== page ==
The mother usually signs and agrees not to allow her child to go collecting garbage.
FOR Protestant Youth Minister Tim Paton, 38, a Frenchman with parents from the United Kingdom who were Protestant ministers in France, Phnom Penh’s street kids from the slums who go around collecting garbage are the most important people to help.
Most of the families in the slums come from the provinces and are in debt of some kind which they cannot pay, Paton says, with the father often getting work as a cyclo or moto driver, while the mother and child go around the streets at night with a cart and flashlights collecting garbage to sell at the recycling centers, earning $US1 or $2 per day.
While working as a youth pastor in France, he read that Phnom Penh had 20,000 kids sleeping in the streets.
So Paton gave away his possessions and bought a one-way ticket to Phnom Penh in September, 1999, and joined Harvest International Services, a United Kingdom-based Christian-Anglican NGO, working there for four years.
Along the way he worked hard to learn the Khmer language and found it a “humbling experience”.
His next project was working out of a mobile drop-in centre in a bus with the seats removed, like a portable classroom, giving some English instruction and encouragement to street kids and calling it The Bridge of Hope.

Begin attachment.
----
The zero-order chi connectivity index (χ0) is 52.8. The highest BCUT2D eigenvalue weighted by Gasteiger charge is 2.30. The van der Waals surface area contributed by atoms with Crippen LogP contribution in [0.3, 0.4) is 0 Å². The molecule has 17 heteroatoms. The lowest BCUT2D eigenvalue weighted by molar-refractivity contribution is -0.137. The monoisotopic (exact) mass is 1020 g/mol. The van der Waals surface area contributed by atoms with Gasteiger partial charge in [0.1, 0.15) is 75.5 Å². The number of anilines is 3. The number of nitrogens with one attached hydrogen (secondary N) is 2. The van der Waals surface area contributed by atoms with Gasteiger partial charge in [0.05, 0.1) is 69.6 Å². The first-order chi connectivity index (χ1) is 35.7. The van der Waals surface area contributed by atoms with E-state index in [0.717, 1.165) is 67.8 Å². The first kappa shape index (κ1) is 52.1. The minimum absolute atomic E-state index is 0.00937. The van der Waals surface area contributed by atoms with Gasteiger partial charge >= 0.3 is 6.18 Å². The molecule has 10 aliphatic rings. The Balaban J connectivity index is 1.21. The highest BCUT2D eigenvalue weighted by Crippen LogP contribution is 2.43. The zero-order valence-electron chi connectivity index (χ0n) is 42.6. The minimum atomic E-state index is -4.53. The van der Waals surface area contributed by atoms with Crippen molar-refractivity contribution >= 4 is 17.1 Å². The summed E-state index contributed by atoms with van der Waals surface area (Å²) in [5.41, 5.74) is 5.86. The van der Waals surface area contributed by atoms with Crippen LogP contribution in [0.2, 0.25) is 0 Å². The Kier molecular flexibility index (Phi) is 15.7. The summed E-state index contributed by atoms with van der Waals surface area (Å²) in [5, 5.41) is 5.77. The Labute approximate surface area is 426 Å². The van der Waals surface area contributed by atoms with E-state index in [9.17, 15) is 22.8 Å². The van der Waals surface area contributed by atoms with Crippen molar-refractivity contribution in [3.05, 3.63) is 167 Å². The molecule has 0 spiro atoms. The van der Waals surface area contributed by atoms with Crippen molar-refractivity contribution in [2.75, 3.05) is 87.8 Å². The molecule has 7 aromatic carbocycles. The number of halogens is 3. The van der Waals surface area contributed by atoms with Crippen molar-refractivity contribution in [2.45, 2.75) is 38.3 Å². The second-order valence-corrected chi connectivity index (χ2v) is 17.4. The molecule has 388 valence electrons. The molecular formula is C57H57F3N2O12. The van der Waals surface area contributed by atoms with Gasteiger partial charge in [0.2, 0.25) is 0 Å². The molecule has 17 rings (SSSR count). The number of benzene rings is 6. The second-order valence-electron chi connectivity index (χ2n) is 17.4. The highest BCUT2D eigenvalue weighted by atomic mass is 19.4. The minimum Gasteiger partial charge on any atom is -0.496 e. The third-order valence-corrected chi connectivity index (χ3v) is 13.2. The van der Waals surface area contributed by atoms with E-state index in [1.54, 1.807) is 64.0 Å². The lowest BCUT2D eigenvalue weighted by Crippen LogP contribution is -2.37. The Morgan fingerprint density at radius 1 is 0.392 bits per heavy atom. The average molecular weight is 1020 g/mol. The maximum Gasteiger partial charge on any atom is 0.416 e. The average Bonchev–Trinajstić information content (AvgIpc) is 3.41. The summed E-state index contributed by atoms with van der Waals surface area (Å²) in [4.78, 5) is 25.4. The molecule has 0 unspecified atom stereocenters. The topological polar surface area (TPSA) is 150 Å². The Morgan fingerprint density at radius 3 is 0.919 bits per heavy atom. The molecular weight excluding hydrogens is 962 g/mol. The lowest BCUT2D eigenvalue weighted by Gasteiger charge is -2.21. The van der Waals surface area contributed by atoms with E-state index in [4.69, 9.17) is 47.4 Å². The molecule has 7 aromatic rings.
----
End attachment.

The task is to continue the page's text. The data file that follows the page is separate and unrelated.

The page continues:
He’s long been affiliated with the International Christian Assembly, which is moving to a new location near Phnom Penh airport and will offer its first services on Sunday, February 6, at 10:30am.
Paton says the ICA, a grouping of Protestant churches, is the largest international church in Phnom Penh.
He says it was his parents’ faith that inspired him to become a pastor.
“The reason I follow Jesus is I saw my mum and dad every day walking the talk,” he said.
The lack of discord in his childhood and the stability provided by his parents’ love and faith gave the impetus for Paton’s decision to work in service of others. He spends a lot of his time in Phnom Penh’s slums including Bang Trabek, Bong Tampou, Tha Kom, Bontey Slenk and Russey Khow.
“Tourists never know about these places,” he says.
Paton’s latest program sponsors children to go to school and pays parents $30 per month, after they sign a contract. This is called the Bong Paoun Project.
“The mother usually signs,” Paton said. She agrees to not allow her child to go collecting garbage and that her child will go to school every day.
“When she signs the child’s labour chains just break,” Paton said.
Paton organises volunteers, about half local Khmer people and half expats, who give an hour or two a week and go into the school and make sure each child is in the class.
“Hopefully the cycle of child labour is broken,” Paton said.
That’s when the volunteer ‘big brother’ or ‘big sister,’ volunteer thorugh Paton’s program will go into the school and check that the child is in class.
Paton said it was when he was four years old, praying with his brother before bedtime, that he gave his life over to God.
His English mother and Scottish father had met in France.